Quantcast
Environmental News for a Healthier Planet and Life

Help Support EcoWatch

Google and EDF Partner to Map Natural Gas Leaks

Energy

Natural gas is leaking beneath streets near you, though you might not realize it.

While the leaks might not show obvious effects right away, the methane within natural gas warms the planet about 120 more than carbon dioxide. Google and the Environmental Defense Fund entered a partnership to track pipe leak risks with innovative online maps. The maps are part of a pilot project that uses specially equipped Google Street View mapping cars in hopes of gauging the potential of new sensing and analytical technologies to measure environmental indicators in ways that previously too difficult or impossible.

Google and the EDF began their project observing natural gas pipes in Boston, MA;, Indianapolis, IN; and Staten Island, NY.

This map of New York's Staten Island borough tracks gas leaks. Screenshot: Environmental Defense Fund

“New technology has given us vastly greater ability to make environmental data available for everyone to see, and to use that information to solve environmental problems by making better decisions,” said Steven Hamburg, EDF’s chief scientist. “Methane leaks are a pervasive challenge throughout the natural gas industry. This is an ideal chance to put new science to work and to solve a major real-world challenge.”

The EDF and researchers at Colorado State University developed and tested the system for two years to the point that it could assess the amount of gas escaping from leaks of all sizes detected amid 15 million individual readings that were collected under thousands of miles of roads. The two entities believe natural gas companies fail to do such monitoring themselves, putting the public at risk.

"Environmental quality is an issue that affects everyone. Making this information more accessible can make a meaningful difference in people’s quality of life,” said Karin Tuxen-Bettman, program manager for Google Earth Outreach. “This pilot project is meant to explore and understand the potential for EDF and others to map and visualize important environmental information in ways that help people understand both problems and solutions.”

The EDF and Google plan on detecting other pollutants and in more cities. Click here to nominate your city.

EcoWatch Daily Newsletter

Food Tank

By Danielle Nierenberg and Alonso Diaz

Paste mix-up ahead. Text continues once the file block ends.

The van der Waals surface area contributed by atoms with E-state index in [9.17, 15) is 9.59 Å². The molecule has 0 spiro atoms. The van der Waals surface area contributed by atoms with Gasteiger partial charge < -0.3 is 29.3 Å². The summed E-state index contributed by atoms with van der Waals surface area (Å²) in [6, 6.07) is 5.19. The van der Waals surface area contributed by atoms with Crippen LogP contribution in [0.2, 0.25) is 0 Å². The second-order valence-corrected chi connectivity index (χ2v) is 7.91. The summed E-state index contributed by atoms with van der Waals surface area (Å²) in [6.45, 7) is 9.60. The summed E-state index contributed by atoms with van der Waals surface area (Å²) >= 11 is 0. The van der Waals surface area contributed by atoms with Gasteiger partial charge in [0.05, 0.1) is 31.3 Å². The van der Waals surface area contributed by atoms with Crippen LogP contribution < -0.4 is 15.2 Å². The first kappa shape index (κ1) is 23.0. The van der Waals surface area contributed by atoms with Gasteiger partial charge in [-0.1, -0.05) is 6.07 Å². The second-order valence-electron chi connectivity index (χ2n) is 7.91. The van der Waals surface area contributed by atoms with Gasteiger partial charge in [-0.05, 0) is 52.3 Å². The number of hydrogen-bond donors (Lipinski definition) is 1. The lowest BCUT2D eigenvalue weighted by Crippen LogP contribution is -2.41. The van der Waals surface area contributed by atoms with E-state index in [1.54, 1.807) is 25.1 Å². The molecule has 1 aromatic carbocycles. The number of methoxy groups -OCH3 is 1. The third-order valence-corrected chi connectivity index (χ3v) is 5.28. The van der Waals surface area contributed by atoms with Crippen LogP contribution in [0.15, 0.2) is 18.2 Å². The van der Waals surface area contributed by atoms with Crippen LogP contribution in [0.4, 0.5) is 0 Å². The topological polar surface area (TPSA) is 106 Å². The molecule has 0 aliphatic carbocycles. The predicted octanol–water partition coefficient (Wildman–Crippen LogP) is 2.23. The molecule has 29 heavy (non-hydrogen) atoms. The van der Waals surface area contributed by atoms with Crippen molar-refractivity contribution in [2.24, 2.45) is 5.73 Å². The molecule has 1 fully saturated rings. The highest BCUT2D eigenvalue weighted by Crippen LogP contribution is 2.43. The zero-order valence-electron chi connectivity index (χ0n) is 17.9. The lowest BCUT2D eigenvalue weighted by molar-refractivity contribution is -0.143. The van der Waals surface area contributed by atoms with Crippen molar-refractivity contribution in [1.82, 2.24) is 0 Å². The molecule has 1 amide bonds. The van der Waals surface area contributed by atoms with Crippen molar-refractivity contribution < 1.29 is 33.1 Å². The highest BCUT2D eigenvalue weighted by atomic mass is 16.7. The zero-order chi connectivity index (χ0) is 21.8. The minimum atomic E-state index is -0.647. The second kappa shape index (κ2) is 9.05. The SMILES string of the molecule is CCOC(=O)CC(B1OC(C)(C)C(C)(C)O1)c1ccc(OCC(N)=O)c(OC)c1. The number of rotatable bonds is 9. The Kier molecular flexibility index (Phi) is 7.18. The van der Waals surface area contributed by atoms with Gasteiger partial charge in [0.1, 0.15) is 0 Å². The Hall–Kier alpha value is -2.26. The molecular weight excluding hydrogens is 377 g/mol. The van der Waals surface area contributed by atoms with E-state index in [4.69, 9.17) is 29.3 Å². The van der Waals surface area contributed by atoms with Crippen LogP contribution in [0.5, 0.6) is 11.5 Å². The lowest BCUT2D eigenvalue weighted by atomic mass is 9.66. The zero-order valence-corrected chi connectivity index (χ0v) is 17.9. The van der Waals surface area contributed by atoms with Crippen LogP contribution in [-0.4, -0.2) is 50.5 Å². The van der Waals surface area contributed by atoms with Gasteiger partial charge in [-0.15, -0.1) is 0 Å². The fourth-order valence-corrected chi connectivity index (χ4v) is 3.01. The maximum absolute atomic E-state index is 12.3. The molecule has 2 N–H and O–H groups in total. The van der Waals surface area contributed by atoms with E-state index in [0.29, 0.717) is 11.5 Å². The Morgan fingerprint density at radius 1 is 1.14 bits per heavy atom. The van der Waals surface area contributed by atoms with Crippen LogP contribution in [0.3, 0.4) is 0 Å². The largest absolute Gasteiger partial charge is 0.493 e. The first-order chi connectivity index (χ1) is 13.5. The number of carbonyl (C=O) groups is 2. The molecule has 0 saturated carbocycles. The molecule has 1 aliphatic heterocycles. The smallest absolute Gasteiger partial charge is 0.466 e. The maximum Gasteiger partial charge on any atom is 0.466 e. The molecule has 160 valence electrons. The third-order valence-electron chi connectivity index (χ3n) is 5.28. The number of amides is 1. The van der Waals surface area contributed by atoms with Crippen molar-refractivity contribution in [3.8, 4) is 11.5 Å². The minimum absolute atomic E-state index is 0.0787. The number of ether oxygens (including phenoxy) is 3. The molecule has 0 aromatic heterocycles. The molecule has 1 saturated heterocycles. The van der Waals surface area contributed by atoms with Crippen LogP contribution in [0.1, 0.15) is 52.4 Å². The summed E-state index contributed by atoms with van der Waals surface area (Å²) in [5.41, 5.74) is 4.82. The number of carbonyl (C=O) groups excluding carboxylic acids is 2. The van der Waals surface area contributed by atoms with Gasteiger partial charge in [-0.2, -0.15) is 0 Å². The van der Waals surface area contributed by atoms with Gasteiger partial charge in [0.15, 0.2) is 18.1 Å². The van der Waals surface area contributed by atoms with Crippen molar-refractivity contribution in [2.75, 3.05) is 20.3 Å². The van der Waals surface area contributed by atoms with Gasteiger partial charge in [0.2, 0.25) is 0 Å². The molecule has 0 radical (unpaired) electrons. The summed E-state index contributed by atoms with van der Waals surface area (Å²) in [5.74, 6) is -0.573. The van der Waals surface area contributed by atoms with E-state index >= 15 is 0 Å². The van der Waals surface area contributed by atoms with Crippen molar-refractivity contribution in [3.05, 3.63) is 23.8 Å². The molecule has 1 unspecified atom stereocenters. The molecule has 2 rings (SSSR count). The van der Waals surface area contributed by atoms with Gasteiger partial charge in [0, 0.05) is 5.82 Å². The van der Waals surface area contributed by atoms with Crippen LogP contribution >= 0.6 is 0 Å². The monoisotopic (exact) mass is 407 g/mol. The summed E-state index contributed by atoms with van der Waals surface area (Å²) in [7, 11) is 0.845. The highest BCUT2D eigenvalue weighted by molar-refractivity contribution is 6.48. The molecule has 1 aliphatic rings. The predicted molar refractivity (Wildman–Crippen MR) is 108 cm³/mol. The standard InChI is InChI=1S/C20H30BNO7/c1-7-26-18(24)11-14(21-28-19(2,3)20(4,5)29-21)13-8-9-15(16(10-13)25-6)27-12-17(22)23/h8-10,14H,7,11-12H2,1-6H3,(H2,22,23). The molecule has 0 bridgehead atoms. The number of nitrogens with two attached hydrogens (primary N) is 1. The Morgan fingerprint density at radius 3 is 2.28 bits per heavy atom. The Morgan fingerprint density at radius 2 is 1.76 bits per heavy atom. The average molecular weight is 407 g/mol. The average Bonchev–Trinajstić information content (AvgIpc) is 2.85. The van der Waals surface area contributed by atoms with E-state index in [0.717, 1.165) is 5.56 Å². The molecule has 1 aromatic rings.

With record high unemployment, a reeling global economy, and concerns of food shortages, the world as we know it is changing. But even as these shifts expose inequities in the health and food systems, many experts hope that the current moment offers an opportunity to build a new and more sustainable food system.

Read More Show Less
Pexels

By Brian J. Love and Julie Rieland

The COVID-19 pandemic has disrupted the U.S. recycling industry. Waste sources, quantities and destinations are all in flux, and shutdowns have devastated an industry that was already struggling.

Read More Show Less
Pixabay

By Kris Gunnars, BSc

Unhealthy foods play a primary role in many people gaining weight and developing chronic health conditions, more now than ever before.

Read More Show Less
A man pushes his mother in a wheelchair down Ocean Drive in South Beach, Miami on May 19, 2020, amid the novel coronavirus pandemic. CHANDAN KHANNA / AFP via Getty Images

The U.S. reported more than 55,000 new coronavirus cases on Thursday, in a sign that the outbreak is not letting up as the Fourth of July weekend kicks off.

Read More Show Less
To better understand how people influence the overall health of dolphins, Oklahoma State University's Unmanned Systems Research Institute is developing a drone to collect samples from the spray that comes from their blowholes. Ken Y. / CC by 2.0

By Jason Bruck

Human actions have taken a steep toll on whales and dolphins. Some studies estimate that small whale abundance, which includes dolphins, has fallen 87% since 1980 and thousands of whales die from rope entanglement annually. But humans also cause less obvious harm. Researchers have found changes in the stress levels, reproductive health and respiratory health of these animals, but this valuable data is extremely hard to collect.

Read More Show Less

Sunscreen pollution is accelerating the demise of coral reefs globally by causing permanent DNA damage to coral. gonzalo martinez / iStock / Getty Images Plus

On July 29, Florida Governor Ron DeSantis signed into law a controversial bill prohibiting local governments from banning certain types of sunscreens.

Read More Show Less

Trending

Oat milk is popping up at coffee shops and grocery stores alike, quickly becoming one of the trendiest plant-based milks. jacqueline / CC by 2.0

By Kelli McGrane

Oat milk is popping up at coffee shops and grocery stores alike, quickly becoming one of the trendiest plant-based milks.

Read More Show Less